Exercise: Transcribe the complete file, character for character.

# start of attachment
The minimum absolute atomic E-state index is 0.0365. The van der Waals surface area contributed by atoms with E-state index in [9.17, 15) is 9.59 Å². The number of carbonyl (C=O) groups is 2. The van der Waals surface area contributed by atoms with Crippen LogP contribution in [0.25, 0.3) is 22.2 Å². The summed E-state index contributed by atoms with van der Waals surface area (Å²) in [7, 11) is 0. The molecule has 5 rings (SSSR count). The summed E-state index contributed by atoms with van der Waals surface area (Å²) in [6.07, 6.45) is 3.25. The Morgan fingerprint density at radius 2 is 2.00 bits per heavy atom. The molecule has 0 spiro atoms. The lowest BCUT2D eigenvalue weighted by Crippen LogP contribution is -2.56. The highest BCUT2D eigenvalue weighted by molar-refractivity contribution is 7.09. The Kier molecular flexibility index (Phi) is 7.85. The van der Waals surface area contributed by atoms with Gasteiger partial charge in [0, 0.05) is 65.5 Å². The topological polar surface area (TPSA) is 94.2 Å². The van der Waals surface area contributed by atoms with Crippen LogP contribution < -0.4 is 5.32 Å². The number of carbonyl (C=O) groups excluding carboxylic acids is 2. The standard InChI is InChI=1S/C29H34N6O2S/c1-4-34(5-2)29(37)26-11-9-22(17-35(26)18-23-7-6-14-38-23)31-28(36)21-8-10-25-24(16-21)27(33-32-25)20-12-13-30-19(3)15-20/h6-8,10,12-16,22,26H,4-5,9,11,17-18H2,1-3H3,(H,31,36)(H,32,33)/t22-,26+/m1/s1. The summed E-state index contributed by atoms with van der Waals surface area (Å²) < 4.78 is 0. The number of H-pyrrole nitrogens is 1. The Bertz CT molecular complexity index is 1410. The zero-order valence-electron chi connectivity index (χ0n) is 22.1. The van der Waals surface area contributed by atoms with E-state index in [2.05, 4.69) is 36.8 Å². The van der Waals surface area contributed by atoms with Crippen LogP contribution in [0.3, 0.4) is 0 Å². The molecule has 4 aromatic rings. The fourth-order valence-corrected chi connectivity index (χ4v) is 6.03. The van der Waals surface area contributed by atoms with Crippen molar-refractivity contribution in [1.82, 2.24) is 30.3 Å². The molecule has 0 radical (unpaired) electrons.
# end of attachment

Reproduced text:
The minimum absolute atomic E-state index is 0.0365. The van der Waals surface area contributed by atoms with E-state index in [9.17, 15) is 9.59 Å². The number of carbonyl (C=O) groups is 2. The van der Waals surface area contributed by atoms with Crippen LogP contribution in [0.25, 0.3) is 22.2 Å². The summed E-state index contributed by atoms with van der Waals surface area (Å²) in [7, 11) is 0. The molecule has 5 rings (SSSR count). The summed E-state index contributed by atoms with van der Waals surface area (Å²) in [6.07, 6.45) is 3.25. The Morgan fingerprint density at radius 2 is 2.00 bits per heavy atom. The molecule has 0 spiro atoms. The lowest BCUT2D eigenvalue weighted by Crippen LogP contribution is -2.56. The highest BCUT2D eigenvalue weighted by molar-refractivity contribution is 7.09. The Kier molecular flexibility index (Phi) is 7.85. The van der Waals surface area contributed by atoms with Gasteiger partial charge in [0, 0.05) is 65.5 Å². The topological polar surface area (TPSA) is 94.2 Å². The van der Waals surface area contributed by atoms with Crippen LogP contribution < -0.4 is 5.32 Å². The number of carbonyl (C=O) groups excluding carboxylic acids is 2. The standard InChI is InChI=1S/C29H34N6O2S/c1-4-34(5-2)29(37)26-11-9-22(17-35(26)18-23-7-6-14-38-23)31-28(36)21-8-10-25-24(16-21)27(33-32-25)20-12-13-30-19(3)15-20/h6-8,10,12-16,22,26H,4-5,9,11,17-18H2,1-3H3,(H,31,36)(H,32,33)/t22-,26+/m1/s1. The summed E-state index contributed by atoms with van der Waals surface area (Å²) < 4.78 is 0. The number of H-pyrrole nitrogens is 1. The Bertz CT molecular complexity index is 1410. The zero-order valence-electron chi connectivity index (χ0n) is 22.1. The van der Waals surface area contributed by atoms with E-state index in [2.05, 4.69) is 36.8 Å². The van der Waals surface area contributed by atoms with Crippen LogP contribution in [0.3, 0.4) is 0 Å². The molecule has 4 aromatic rings. The fourth-order valence-corrected chi connectivity index (χ4v) is 6.03. The van der Waals surface area contributed by atoms with Crippen molar-refractivity contribution in [1.82, 2.24) is 30.3 Å². The molecule has 0 radical (unpaired) electrons.